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Alabama’s Christian Harris Still Has Room to Grow at Linebacker



Christian Harris

INDIANAPOLIS — On the surface, it might seem a bit ridiculous for a player who served as Alabama’s Will linebacker as a true freshman to say he’s still got a long way to grow. But given Christian Harris’ history, the claim makes a lot more sense.

After all, he’s only played the position for three years after alternating between cornerback and safety in high school. And with what he showed in the SEC, he could bring huge upside to an NFL team as his knowledge and vision of the field progresses.

“I don’t think (my knowledge) is terrible, and I’ve definitely gotten a lot better since my freshman year,” Harris said. “I’ve only played the position for three years, so I’m going to continue to develop.”

So far, he’s developed into a projected second-day pick who could fill the Steelers’ glaring need for a three-down linebacker. Pittsburgh appears to have genuine interest, as Harris confirmed that he’s met with both the Steelers and Washington.

If he were to land in Pittsburgh, there would be one big similarity to his time at Alabama right away: going up against running back Najee Harris in practice.

“Najee is a real competitor, and when I was starting as a freshman, I had to go up against him every day,” said Christian Harris, who said he hasn’t spoken with Najee Harris about the Combine process. “That was tough most times, but he definitely helped me with my confidence and becoming a better player for sure.”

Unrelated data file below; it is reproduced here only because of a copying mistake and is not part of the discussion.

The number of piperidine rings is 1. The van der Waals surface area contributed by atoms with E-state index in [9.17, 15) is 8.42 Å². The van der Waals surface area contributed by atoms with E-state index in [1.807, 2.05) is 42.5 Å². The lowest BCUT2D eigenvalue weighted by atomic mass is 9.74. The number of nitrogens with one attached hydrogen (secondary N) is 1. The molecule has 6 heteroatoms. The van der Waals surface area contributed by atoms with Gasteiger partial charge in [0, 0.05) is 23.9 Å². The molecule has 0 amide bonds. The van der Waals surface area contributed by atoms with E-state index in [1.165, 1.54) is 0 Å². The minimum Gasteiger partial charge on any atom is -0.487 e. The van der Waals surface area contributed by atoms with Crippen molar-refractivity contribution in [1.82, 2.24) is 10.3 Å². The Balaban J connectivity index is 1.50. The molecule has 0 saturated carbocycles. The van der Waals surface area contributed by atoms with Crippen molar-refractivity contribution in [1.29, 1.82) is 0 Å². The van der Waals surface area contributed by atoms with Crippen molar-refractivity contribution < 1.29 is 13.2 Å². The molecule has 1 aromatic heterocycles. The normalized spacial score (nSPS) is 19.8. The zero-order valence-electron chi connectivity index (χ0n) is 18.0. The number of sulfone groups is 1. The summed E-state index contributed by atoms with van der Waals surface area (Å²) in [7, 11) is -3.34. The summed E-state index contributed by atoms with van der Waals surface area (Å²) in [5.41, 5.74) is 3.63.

If there’s one thing Harris doesn’t lack, it’s confidence. When asked to compare himself to a current NFL player, he chose San Francisco linebacker Fred Warner, widely considered to be the best coverage linebacker in the game.

“He plays sideline to sideline, does really well in coverage and he’s a leader of the defense,” Harris said. “That’s what I’m trying to do myself as well; I really idolize myself after him, because he’s a really great player.”

When the subject is coverage skills, the comparison seems fairly apt. One of the defining plays of his 2021 season came against LSU, when he read quarterback Max Johnson’s eyes from the beginning of the play and tipped the ball at the right moment, sending it into the waiting arms of Jalyn Armour-Davis to set up the Crimson Tide’s offense for a critical touchdown to close out the first half.

“A lot of those things come natural,” Harris said. “I was playing corner from ninth grade to 12th grade and in my little league years, I was playing safety, so knowing where to put my eyes and how to play the ball comes naturally to me. I think that gives me an advantage over a lot of guys; I just have to transition that into focusing on how read keys and blocks.”

One thing Harris won’t have a problem with is putting in the work needed to make that transition. After three years of playing for Nick Saban and competing against some of the best athletes at the college level in that environment, he’s well-prepared for the grind of trying to earn a job in the NFL.

“I treat it like a business, because that’s what it is at the end of the day,” Harris said. “You expect it to be hard, and that competitive nature has to come naturally, because it’s so hard to coach that.”

Click for more coverage from Alan Saunders, Nick Farabaugh and Dan Angell, live from Indianapolis at the 2022 NFL Combine.

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